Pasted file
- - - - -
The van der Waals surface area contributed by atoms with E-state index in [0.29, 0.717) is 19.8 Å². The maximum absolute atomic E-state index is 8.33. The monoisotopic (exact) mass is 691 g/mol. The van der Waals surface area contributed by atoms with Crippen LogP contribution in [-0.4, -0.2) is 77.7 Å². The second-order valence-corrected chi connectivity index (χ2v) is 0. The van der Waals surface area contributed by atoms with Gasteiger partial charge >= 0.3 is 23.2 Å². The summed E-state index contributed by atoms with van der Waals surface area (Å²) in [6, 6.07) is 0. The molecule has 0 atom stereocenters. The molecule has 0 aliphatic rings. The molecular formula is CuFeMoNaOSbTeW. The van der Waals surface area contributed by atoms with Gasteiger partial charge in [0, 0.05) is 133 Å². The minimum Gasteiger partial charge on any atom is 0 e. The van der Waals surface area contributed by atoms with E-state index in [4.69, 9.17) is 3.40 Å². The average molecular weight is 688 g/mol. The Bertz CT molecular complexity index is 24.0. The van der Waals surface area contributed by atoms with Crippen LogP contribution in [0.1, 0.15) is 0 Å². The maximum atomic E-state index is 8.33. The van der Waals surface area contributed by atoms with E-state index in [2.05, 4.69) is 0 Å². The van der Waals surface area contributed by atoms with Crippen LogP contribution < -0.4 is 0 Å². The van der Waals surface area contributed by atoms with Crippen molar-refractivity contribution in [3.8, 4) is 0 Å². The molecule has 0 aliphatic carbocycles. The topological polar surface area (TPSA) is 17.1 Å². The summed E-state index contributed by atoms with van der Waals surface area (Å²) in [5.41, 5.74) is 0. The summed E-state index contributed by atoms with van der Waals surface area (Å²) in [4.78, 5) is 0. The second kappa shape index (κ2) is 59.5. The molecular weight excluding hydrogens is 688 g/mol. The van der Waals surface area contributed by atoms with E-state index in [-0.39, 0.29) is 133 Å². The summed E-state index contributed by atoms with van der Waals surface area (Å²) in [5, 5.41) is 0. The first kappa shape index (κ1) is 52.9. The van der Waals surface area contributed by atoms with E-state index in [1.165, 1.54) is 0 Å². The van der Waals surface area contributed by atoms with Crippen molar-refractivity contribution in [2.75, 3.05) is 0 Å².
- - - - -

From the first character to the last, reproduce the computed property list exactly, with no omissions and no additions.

The van der Waals surface area contributed by atoms with E-state index in [0.29, 0.717) is 19.8 Å². The maximum absolute atomic E-state index is 8.33. The monoisotopic (exact) mass is 691 g/mol. The van der Waals surface area contributed by atoms with Crippen LogP contribution in [-0.4, -0.2) is 77.7 Å². The second-order valence-corrected chi connectivity index (χ2v) is 0. The van der Waals surface area contributed by atoms with Gasteiger partial charge >= 0.3 is 23.2 Å². The summed E-state index contributed by atoms with van der Waals surface area (Å²) in [6, 6.07) is 0. The molecule has 0 atom stereocenters. The molecule has 0 aliphatic rings. The molecular formula is CuFeMoNaOSbTeW. The van der Waals surface area contributed by atoms with Gasteiger partial charge in [0, 0.05) is 133 Å². The minimum Gasteiger partial charge on any atom is 0 e. The van der Waals surface area contributed by atoms with E-state index in [4.69, 9.17) is 3.40 Å². The average molecular weight is 688 g/mol. The Bertz CT molecular complexity index is 24.0. The van der Waals surface area contributed by atoms with Crippen LogP contribution in [0.1, 0.15) is 0 Å². The maximum atomic E-state index is 8.33. The van der Waals surface area contributed by atoms with E-state index in [2.05, 4.69) is 0 Å². The van der Waals surface area contributed by atoms with Crippen LogP contribution < -0.4 is 0 Å². The van der Waals surface area contributed by atoms with Crippen molar-refractivity contribution in [3.8, 4) is 0 Å². The molecule has 0 aliphatic carbocycles. The topological polar surface area (TPSA) is 17.1 Å². The summed E-state index contributed by atoms with van der Waals surface area (Å²) in [5.41, 5.74) is 0. The summed E-state index contributed by atoms with van der Waals surface area (Å²) in [4.78, 5) is 0. The second kappa shape index (κ2) is 59.5. The molecular weight excluding hydrogens is 688 g/mol. The van der Waals surface area contributed by atoms with E-state index in [-0.39, 0.29) is 133 Å². The summed E-state index contributed by atoms with van der Waals surface area (Å²) in [5, 5.41) is 0. The first kappa shape index (κ1) is 52.9. The van der Waals surface area contributed by atoms with E-state index in [1.165, 1.54) is 0 Å². The van der Waals surface area contributed by atoms with Crippen molar-refractivity contribution in [2.75, 3.05) is 0 Å².